The first 1000 days

The first 1000 days

“The first 1000 days: from the mother’s womb to infanthood is an important but often forgotten period of the pathway to a healthy life”. In Lancet Infectious Diseases Dr Joseph Freer and colleagues today describe the effect of schistosomiasis during the first 1000 days-the period from conception to a child’s second birthday. These days can have lifelong effects on health, because this is a crucial phase of growth and development. There is increasing recognition of the burden and potential effects of schistosomiasis in women of reproductive age and young children. Exposure to schistosomes during pregnancy can modulate infant immune development and schistosomiasis can occur from early infancy, such that the high disease burden found in adolescents is often due to accumulation of infections with long-lived schistosomes from early life. Women of reproductive age and young children are largely neglected in mass drug administration programmes, but early treatment could avert subsequent disease. We evaluate the evidence that early schistosomiasis has adverse effects on birth, growth, and development. We also discuss the case for expanding public health interventions for schistosomiasis in women of reproductive age and preschool-age children, and the need for further research to evaluate the potential of treating women pre-conception to maximise health across the life course. The Lancet Infectious Diseases: DOI:...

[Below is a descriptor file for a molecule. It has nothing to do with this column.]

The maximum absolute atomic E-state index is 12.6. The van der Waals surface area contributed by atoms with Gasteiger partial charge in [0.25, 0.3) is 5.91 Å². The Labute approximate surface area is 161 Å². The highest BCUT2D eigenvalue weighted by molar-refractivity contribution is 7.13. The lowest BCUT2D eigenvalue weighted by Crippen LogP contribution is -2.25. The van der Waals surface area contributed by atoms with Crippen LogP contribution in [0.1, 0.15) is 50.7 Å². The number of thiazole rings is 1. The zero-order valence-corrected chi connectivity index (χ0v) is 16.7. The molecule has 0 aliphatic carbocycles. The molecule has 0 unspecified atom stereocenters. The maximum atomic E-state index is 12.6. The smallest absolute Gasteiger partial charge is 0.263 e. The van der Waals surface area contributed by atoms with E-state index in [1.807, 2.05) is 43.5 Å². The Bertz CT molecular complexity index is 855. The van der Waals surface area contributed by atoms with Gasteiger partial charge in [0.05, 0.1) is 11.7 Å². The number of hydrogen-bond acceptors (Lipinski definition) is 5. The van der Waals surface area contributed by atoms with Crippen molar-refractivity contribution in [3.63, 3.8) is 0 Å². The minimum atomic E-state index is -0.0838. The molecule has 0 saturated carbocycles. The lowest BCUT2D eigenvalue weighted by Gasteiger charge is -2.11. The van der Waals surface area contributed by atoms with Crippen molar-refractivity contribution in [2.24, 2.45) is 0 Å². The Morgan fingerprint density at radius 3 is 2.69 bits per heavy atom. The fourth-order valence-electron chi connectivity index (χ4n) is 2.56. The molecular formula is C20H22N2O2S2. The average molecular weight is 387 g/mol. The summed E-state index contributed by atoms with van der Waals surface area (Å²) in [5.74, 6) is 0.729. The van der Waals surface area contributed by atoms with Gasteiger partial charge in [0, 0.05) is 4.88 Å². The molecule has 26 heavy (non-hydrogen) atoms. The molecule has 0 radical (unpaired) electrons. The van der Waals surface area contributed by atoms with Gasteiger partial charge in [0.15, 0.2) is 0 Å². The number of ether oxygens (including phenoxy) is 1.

Rural field work

Rural field work